Plant daffodils/tulips 12' deep to avoid frost heave?

wynswrld98(z7 WA)November 9, 2009

I live in the Pacific Northwest (suburb of Seattle/Tacoma), watch a weekly local gardening show on TV hosted by Ciscoe Morris, he recently had a story about problems with bulbs (he was specifically talking about tulips) in our area blooming for one year then disappointing results (few come up next year, of them many don't bloom but worse most don't come up), etc.

He said the answer to it is to plant the bulbs 12" (yes 12" deep). I think he said frost heave is a big problem here and this helps avoid it and he obviously stated well drained soil a must or else they'll rot.

I've had disappointing results with tulips where I do get them to bloom nice one year but then hardly the following year just like Ciscoe says but I haven't been planting them more than 4-6" deep (bottom of hole depth) and have had similar problems with daffodils over time whereby they stop coming up or those that do come up don't bloom.

Anyway I was considering trying what Ciscoe recommends and do it both for tulips and daffodils -- 12" hole with some bulb fertilizer/compost mixed with soil at bottom of hole then bulb then sand to try and keep soil light.

I'm curious if anyone has tried this and if they can elaborate on what frost heave does to bulbs (moves them towards soil surface then frost damages the bulbs?)?

Thanks in advance!

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Chemocurl zn5b/6a Indiana(zone 5/6)

Hi wynswrld98,

I certainly do not agree with what was said and I have never had frost heave on any bulbs. I have however had frost heave on numerous things (irises, small perennials, etc) planted too late in the season to get their roots established, thus anchored in the ground.

The main reason why tulips do not reliably return and bloom the second season, is that they are not actually perennial tulips. There is a big difference in tulips and the Darwin Hybrids have been bred to be much more perennial, and thus will return for successive seasons.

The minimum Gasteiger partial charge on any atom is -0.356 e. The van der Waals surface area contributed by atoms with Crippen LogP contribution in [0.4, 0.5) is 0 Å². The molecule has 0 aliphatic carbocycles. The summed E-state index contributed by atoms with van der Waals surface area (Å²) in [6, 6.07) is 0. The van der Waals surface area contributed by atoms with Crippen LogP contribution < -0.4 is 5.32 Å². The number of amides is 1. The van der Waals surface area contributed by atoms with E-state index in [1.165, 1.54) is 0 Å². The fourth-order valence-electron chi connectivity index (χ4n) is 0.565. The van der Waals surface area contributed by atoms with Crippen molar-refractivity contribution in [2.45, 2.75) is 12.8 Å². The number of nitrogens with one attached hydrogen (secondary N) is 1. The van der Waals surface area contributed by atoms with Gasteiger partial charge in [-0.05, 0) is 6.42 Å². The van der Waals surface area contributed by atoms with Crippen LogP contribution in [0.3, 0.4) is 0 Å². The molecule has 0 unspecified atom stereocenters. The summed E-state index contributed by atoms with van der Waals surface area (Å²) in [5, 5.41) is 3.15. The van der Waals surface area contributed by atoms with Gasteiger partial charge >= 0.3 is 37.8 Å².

There could be numerous reasons why your daffs no longer bloom, but my guess is that they have multiplied, and the bulbs have grown smaller, because of dividing, and they just need dug and replanted with the proper spacing.
Daffodils planted a little deeper than the suggested depth, will not multiple as quickly as those planted at the suggested depth. Likewise, daffodil bulbs planted more shallowly than suggested, will multiply in number more quickly than if they were planted at the suggested depth.

If I were to plant daffs or tulips 12" deep here in my clay soil, chances are that they would never be able to have the strength to emerge and see the light of day, much less have enough energy to put forth a bloom.

Below are some links to some suggested reading.

Why Perennial Tulips are Better

Daffodils Not Blooming?


    Bookmark   November 10, 2009 at 1:25AM
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Sue is correct on why most tulips tend not to return year after year. And it has nothing to do with frost heave! BTW, frost heave in the Puget Sound area is non-existent anyway. Our soil never freezes to any significant degree - only an inch or two at most and that after a prolonged below freezing period, which are pretty uncommon here.

While Ciscoe is a dynamic TV and radio personality, he is not the be-all and end-all of gardening advice by any means and he often gives out very questionable information. Take what he says with a large grain of salt!! One of the most important concepts behind the perennializing of spring flowering bulbs is that they prefer to stay dry through the summer months. If they are planted in areas with other plants that get normal, frequent summer irrigation they are not as likely to return reliably. And make sure the area has very good drainage - anything that tends to absorb or hold moisture through the bulb's dormant period (summer into early fall) can lead to rot.

FWIW, the recommended planting depth for most bulbs is 3 times the bulb diameter. I've yet to see a tulip bulb that measured 4 inches across!!

    Bookmark   November 10, 2009 at 9:50AM
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katob Z6ish, NE Pa

Sounds like you already have enough good advice..... I just couldn't help but chime in on how annoying I think Ciscoe Morris is. I didn't realize he had his own show, I've only seen him as a guest on gardening by the yard.

    Bookmark   November 11, 2009 at 6:09PM
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Tulips aren't a big thing here in the subtropical desert, but now I'm left with a question: if tulips aren't bred to be perennial, how do they get them to multiply and grow to blooming size in the Netherlands?
By the way, the Darwin Hybrids do do better than most tulips here, also.

    Bookmark   November 12, 2009 at 5:09PM
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